THE LAST WILL AND TESTAMENT OF JOHN SMITH
I bequeath my farm to my son on condition that he will never be allowed to sell or encumber the farm.
This burdens the property with a condition that the heir can never sell the property. This bequest amounts to a nude prohibition or nudum praeceptum. It must be noted that such a provision cannot be registered against the property.
We often find provisions in wills that are not enforceable due to the nudum praeceptum principle. In order for the bequest to succeed the Testator should provide for a “gift-over” should the heir not adhere to the condition.
Several authors have commented on the nudum praeceptum principle:
All the authors indicate the need for the testator to include a “gift over” provision.
Accordingly, for the bequest as mentioned above to succeed, the Testator would have to include a “gift over” provision:
I bequeath my farm to my son on condition that he will never be allowed to sell or encumber the farm. Should he endeavour to sell or encumber the farm, it will devolve upon my daughter.
This transfer of ownership, should the heir act contrary to the condition imposed, is referred to as a “gift over”. A restriction on an heir who is the owner of a property does not bind the heir unless a gift over provision is included.
Pace and van der Westhuizen4:
“…Should the testator fail to appoint a further beneficiary on the condition being fulfilled, the resolutive condition is considered to be a nudum praeceptum and will be disregarded.”
The rule of nude prohibition is not itself a rule of construction but rather a rule imposed in the interests of the freedom of owners to deal with property as they choose.5 This does not mean that the bequest must be considered invalid but that the heir receives the inheritance free of the condition.
Olivier, Strydom and van den Berg6 succinctly summarises the nudum praeceptum principle:
“A testator who attempts to deprive his fully contractually competent legatee or heir of the right to control, or to dispose of the property bequeathed to him, by placing the property in the hands of an administrator, or by imposing a restriction on alienation, will not normally bind the beneficiary. Such restrictions are regarded as nude and not enforceable.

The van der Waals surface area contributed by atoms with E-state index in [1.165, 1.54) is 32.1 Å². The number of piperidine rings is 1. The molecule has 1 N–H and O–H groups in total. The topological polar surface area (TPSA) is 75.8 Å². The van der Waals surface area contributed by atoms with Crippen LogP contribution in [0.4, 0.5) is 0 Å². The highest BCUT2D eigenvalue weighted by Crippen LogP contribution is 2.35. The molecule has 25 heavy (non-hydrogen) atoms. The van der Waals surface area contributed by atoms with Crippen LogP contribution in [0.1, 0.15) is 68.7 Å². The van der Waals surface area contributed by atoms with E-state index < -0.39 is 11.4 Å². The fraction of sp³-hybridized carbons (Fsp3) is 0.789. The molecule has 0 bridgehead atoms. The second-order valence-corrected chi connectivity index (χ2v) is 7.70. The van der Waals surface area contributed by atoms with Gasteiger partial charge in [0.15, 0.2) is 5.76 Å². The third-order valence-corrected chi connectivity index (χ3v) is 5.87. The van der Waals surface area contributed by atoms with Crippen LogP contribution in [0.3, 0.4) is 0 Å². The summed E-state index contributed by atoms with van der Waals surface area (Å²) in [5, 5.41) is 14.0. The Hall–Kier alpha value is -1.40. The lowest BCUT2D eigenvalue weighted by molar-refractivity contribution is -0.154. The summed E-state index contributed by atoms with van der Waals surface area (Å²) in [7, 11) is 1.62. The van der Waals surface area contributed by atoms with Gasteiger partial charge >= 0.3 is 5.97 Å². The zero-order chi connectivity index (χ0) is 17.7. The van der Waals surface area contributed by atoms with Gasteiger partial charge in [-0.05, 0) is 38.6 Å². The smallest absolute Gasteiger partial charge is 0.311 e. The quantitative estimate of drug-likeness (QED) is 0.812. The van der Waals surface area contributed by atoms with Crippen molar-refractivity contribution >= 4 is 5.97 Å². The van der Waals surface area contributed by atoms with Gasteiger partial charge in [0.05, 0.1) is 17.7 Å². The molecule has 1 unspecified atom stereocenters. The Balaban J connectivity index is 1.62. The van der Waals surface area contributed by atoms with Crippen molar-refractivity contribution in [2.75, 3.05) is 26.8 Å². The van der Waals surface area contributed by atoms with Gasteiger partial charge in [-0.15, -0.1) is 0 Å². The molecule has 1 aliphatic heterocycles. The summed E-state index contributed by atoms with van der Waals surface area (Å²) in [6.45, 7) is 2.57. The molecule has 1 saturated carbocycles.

Such restrictions can be binding if provision is made for a successive beneficiary if the first taker should fail to abide by the imposed restrictions.”
It is clear from the above that all the authors indicate the need for the testator to include a “gift over” provision.
Some Testamentary Trusts created in wills can also be unenforceable if, for instance, the assets are bequeathed to children on condition that, should they be under the age of 25, the assets must be administered in Trust by trustees on their behalf. If there is no provision for a “gift over”, the children may, upon reaching majority, in terms of the nudum praeceptum principle, insist on receiving the inheritance, notwithstanding any other provisions in the will.
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This article is a general information sheet and should not be used or relied on as legal or other professional advice. No liability can be accepted for any errors or omissions nor for any loss or damage arising from reliance upon any information herein. Always contact your legal adviser for specific and detailed advice. Errors and omissions excepted (E&OE)
1 Cameron et al Honoré’s Law of trusts 154;
2 Pace and Van der Westhuizen Wills and trusts A55.
3 Olivier, Strydom and Van den Berg Trust law and practice 2-11.
4 Pace and Van der Westhuizen Wills and trusts A55.
5 Cameron et al Honoré’s Law of trusts 154;
6 Olivier, Strydom and Van den Berg Trust law and practice 2-11.